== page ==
Leistikow: Inside Iowa's locker room during lightning delays, before Cy-Hawk win
AMES, Ia. — Conquering another football team is one, very difficult, physical challenge.
Dealing with the mental strain of two lightning delays that totaled 2 hours, 55 minutes Saturday was quite another in a Cy-Hawk showdown for the ages at Jack Trice Stadium.
“For baseball, it’s easy,” said Iowa head coach Kirk Ferentz, who can find an analogy to America's pastime for just about anything. “They play cards. They’re used to rain delays.”
In football? How to manage 75 guys in cramped locker-room quarters during a weather delay doesn’t come up in coaches’ meetings.
Iowa had to wing it.
Then go win it.
“We knew it was going to be a dogfight,” senior linebacker and captain Kristian Welch said after Iowa’s resilient 18-17 victory over Iowa State, the program’s fifth straight in the series and fourth straight in Ames. “And, sure enough, it was.”
The first delay was a relatively brisk 49 minutes, including a 15-minute warmup period.
The second delay, which cast doubt on whether the game would be played at all as heavy rain doused the grass playing surface, stretched 2 hours, 6 minutes. Iowa players were left to mentally deal with not only the uncertain resumption but the fact that the Cyclones had been the dominant team and were leading, 7-3, early in the second quarter.
Even Ferentz, 64, had no formula for this. While he, too, waited, his mind started to wonder if he should have the team start practicing. He eventually dismissed that thought and instead preached rest and recovery.
What did unfold in the Iowa locker room was a scene of sandwiches, serenity and sleep.
Star defensive end A.J. Epenesa enjoyed an Italian sub; staff members sped around town to pick up about 60 sandwiches (according to Ferentz) from three Ames shops for hungry players who hadn't eaten since about 11 a.m.
“I was about to die of starvation,” Epenesa said.
Safety Geno Stone said the second break was especially productive for digesting defensive coordinator Phil Parker’s desired adjustments. The Cyclones were moving effectively behind Brock Purdy’s right arm and had the Iowa defense on his heels.
“We just talked about coverages that we’d blown,” Stone said, “and (ways) to adjust.”
A lot of players were content to pop in their earbuds and listen to music. Offensive tackle Tristan Wirfs didn't want to take off his knee braces, so he sat there, in full uniform, for nearly 2 hours and tried to relax while consuming a few protein bars and a Powerade.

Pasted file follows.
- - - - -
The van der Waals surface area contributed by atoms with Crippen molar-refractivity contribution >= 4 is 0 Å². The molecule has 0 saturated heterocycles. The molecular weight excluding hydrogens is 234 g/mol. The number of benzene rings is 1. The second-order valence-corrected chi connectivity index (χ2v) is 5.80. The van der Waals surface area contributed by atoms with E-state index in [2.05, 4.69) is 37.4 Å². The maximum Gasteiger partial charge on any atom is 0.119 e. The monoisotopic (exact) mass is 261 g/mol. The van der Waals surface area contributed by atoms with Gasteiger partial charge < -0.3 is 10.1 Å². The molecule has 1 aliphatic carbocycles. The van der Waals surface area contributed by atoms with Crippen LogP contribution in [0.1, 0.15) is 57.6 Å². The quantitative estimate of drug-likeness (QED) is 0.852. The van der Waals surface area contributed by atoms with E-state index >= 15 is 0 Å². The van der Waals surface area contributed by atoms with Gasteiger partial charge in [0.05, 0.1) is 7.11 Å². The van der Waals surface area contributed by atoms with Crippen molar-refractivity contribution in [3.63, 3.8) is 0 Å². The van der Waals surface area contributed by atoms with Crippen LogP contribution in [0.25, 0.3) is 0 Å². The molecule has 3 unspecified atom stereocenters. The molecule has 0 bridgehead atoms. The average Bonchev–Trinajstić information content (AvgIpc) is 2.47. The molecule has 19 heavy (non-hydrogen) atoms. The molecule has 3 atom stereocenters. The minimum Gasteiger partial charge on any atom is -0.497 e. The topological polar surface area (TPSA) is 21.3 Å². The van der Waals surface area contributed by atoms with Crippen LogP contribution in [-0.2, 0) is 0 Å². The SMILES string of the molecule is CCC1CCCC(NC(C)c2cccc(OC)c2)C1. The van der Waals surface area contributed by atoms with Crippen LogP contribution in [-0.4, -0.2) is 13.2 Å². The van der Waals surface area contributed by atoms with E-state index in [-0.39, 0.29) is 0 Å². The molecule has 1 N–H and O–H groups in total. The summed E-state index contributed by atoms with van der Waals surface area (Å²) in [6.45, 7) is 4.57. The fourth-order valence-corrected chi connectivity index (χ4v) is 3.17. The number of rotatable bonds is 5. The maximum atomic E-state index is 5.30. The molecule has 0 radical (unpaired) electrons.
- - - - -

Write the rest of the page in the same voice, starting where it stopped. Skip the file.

Some players even slept, if you can believe it.
Cornerback Michael Ojemudia described a scene of several players who scoped out flat surfaces and were snoozing ... in the middle of the most-hyped Iowa-Iowa State showdown maybe ever. Ojemudia found a spot in a trainer’s room and slept for about 45 minutes.
“It really was hard because you’ve been building up the stress all day,” Ojemudia said. “I felt better after the second delay. I’m really glad we got to rest for a little bit.”
Everybody was free to deal with the situation in their own way, but with a uniform objective: to never lose focus on the task at hand.
Easier said than done, especially for the quarterback.
Nate Stanley, the Hawkeyes’ most important player, might not have been able to handle this kind of delay a few years ago.
There he sat, knowing that he hadn’t played well in the early going. He had overthrown open receivers a few times, halting Iowa’s momentum. But he has learned to flush mistakes more quickly over the years, and he wasn't flustered for long. He told himself not to replay the game in his head.
“Tried to be as calm as I could — get what I needed done, but then just kind of let it go,” Stanley said.
MidAmerican Energy Field was hardly a paradise for the offense, with wet grass making things tricky. But when Iowa needed big throws (or runs), Stanley delivered.
A clutch 27-yarder to Ihmir Smith-Marsette on third-and-22; a huge 14-yard called draw on third-and-11 to set up Iowa’s only touchdown; a 28-yard beauty to Brandon Smith that set up what turned out to be the winning points on Keith Duncan’s 39-yard field goal.
These are the kinds of games Iowa needs to win to have a special season.
A year ago, the Hawkeyes suffered four excruciating close losses.
One of them, against Wisconsin, happened in part because of a fluky punt-return gaffe that flipped the momentum.
On Saturday, the Hawkeyes got one back — with Devonte Young recovering a punt that bounced off an Iowa State player’s back with 1:29 to play.
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Don’t look now, but they’ve won three close ones in a row — over Nebraska on a last-second field goal; over Mississippi State in the Outback Bowl; and now this.
“Tomorrow, we’re going to watch the film and we’re going to see the game was not good,” Epenesa said. “We didn’t play very well — we just didn’t do things the way we usually do it.
“But we did work hard. We did scratch. We did fight. Even though it wasn’t pretty, we still got the win.”
Yes, the Hawkeyes are 3-0, with a much-needed bye week on deck before returning to action against Middle Tennessee State. Then the Big Ten Conference gauntlet begins again, Oct. 5 at Michigan.
Mentally strong teams win games like these.
They'll need to win more. But Saturday, the Hawkeyes sent a message, through nearly three hours in the locker room and three on the field: They're not going to be put away without a fight.
“Nobody got discouraged, even though we had some discouraging plays," Ferentz said, before offering one final baseball reference — "Kept swinging the bat and kept playing.”
Hawkeyes columnist Chad Leistikow has covered sports for 24 years with The Des Moines Register, USA TODAY and Iowa City Press-Citizen. Follow @ChadLeistikow on Twitter.